You would not be the first person to follow Val's advice and see amazing results; she has saved a few rose gardens since she's been here and probably a lot before that...

Scott

grandpasrose
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Posts: 1651
Joined: Tue Jun 28, 2005 4:21 pm
Location: Quesnel, BC, Canada - Zone 4a

Scott you are just too nice. Thank you. Now I'm embarrassed. but more assured of your trust. Thanks. :oops:
VAL
VAL (Grandpa's Rose)

almaler
Full Member
Posts: 11
Joined: Wed Oct 19, 2005 9:01 pm
Location: Austin, Texas

Further questions

Thank you for the detailed evaluation!!!!

I live in Austin, Texas which I believe puts me in zone 8. The roses are planted in Rose soil so I am sort of surprised that the soil is a problem. I guess this is just my ignorance showing itself :(

Just wondering - you said some things are very obvious. How can you tell?? What do you see that tells you there are nutrient deficiencies and pest problems? This way I can look for those signs in the future. I have only seen one type of pest on the roses - I assumed it was an aphid because you hear about those being a problem for roses all of the time. They are green bugs and have long legs and, of course, are very ugly. :evil:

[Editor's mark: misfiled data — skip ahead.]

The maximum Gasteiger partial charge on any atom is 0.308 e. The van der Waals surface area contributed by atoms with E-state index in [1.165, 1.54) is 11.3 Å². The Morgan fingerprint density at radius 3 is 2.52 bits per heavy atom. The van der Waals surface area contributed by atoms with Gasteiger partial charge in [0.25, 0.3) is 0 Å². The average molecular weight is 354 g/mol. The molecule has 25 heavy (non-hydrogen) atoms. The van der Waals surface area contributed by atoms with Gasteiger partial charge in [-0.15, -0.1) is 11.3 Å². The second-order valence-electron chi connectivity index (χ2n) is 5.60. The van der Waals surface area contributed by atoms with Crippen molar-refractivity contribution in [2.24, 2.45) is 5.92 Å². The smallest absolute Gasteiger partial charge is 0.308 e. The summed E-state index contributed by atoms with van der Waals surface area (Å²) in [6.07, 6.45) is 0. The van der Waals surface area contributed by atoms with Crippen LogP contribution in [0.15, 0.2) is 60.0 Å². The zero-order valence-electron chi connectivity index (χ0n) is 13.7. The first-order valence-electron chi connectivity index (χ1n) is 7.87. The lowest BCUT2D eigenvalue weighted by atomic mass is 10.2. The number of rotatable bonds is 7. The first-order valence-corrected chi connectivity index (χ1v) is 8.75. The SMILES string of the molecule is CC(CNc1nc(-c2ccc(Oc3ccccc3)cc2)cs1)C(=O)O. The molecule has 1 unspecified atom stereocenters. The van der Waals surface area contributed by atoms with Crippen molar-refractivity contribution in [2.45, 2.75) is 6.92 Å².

So I need to spray Neem Oil to get rid of Capsid bugs - should I spray on a regular basis?

Should I get rid of the bark mulch all together? I thought I was helping the roses hold in moisture by putting that down. You said I should add several things to the soil - all at once? How much?!

I have been trying to water my roses once a week and I water each one for one minute - do you think that is a good method of watering?

This is the only thing I have ever fed my roses and I try to do it once a month - https://plantworldnursery.com/publishingdirectory/subs/backsubs/fertilizer/rosefertilizer.htm
I use the insecticide variety.

Again, thank you SO much for your help!!

almaler
Full Member
Posts: 11
Joined: Wed Oct 19, 2005 9:01 pm
Location: Austin, Texas

Here are some more pictures